“A problem with a piece of writing often clarifies itself if you go for a long walk.” — Helen Dunmore
Other writers have also found that physical activity plays a role in their creativity. The January 2013 issue of Writer’s Digest touched on this in an article “If Walls Could Talk” by Joy Lanzendorfer. (I could not find this article on line.) Lanzendorfer visited the writing spaces of a number of famous authors and shared the lessons she took away from those visits.
She reports that Lousia May Alcott was a runner. Alcott also climbed trees and jumped fences), activity that gave her the energy to write Little Women. Poet Robinson Jeffers split his days between writing and gathering the boulders he used to build his house. Lanzendorfer’s conclusion is that there is a “connection between the moving body and the thinking mind.” And that “Even just a walk through the neighborhood can invigorate writing in unexpected ways.”
I’ve found that walking yields writing benefits for me, too. An early morning walk clears the nighttime cobwebs so I sit down to write with a clear head. A mid-day walk offers a break from the keyboard, loosening my neck and shoulders at the same time it seems to loosen my brain. Sometimes I step out with a particular dialogue or plot problem I’m puzzling over. More often, I make it a point not to think consciously about my writing. It is surprising how many times I return to my desk with a new thought, a clearer thought, about how to tackle the next page.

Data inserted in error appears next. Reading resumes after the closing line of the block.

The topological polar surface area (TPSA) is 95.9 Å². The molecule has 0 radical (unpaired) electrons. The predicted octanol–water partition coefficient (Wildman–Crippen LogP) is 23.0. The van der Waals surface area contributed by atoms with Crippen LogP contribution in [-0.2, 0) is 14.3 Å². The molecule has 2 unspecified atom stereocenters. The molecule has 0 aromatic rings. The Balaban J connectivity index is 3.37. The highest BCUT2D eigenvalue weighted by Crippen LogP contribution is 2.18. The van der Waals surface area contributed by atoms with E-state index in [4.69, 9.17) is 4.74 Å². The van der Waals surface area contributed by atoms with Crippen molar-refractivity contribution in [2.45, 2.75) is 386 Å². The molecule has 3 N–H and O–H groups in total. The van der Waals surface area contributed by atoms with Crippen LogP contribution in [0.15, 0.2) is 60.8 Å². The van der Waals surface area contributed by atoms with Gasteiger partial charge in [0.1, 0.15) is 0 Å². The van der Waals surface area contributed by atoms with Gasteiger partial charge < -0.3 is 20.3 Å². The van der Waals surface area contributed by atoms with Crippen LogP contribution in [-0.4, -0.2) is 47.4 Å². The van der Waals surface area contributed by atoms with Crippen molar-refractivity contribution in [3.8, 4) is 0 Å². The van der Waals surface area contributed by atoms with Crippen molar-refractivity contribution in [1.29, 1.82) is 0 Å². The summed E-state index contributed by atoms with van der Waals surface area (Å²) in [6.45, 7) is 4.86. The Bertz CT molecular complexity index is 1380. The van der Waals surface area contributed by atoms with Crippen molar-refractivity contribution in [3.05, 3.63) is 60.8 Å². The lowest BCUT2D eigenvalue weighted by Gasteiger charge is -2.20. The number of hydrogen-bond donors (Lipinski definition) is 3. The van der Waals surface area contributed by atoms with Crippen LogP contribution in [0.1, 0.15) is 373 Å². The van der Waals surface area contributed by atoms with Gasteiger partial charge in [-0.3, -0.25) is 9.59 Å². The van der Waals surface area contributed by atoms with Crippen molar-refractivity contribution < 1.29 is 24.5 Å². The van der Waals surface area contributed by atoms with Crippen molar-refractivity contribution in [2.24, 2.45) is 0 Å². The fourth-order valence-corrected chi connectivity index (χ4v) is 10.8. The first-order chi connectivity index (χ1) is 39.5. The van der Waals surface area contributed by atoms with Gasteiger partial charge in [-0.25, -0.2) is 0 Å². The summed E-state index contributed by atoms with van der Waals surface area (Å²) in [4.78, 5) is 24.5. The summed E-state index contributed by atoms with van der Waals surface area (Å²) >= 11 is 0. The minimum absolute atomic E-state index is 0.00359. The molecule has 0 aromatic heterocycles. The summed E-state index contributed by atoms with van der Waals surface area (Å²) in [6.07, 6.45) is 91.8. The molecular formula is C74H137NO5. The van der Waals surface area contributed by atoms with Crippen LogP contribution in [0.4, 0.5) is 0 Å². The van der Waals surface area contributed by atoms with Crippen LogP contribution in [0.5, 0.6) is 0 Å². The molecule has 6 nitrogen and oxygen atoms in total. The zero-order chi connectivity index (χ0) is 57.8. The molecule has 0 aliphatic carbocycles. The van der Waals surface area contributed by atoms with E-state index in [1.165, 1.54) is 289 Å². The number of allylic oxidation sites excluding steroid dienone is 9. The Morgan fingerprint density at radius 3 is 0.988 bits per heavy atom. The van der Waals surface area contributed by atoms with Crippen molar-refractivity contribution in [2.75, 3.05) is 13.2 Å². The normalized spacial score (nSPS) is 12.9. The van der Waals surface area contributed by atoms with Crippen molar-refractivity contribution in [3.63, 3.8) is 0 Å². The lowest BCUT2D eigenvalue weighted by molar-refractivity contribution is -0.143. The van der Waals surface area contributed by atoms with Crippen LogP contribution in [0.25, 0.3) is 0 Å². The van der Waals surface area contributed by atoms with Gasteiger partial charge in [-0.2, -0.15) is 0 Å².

I don’t know how it works or why. Perhaps for the same reason people facing a difficult decision are often advised to “Sleep on it.” Stepping away from a problem lets our subconscious minds work their magic. In any case, it’s nice to know all my walking does serve a purpose. And here I thought I was just procrastinating!
My guess is that many forms of exercise accomplish the same end. Is exercise part of your writing routine? I hope you’ll take a moment and share your experience.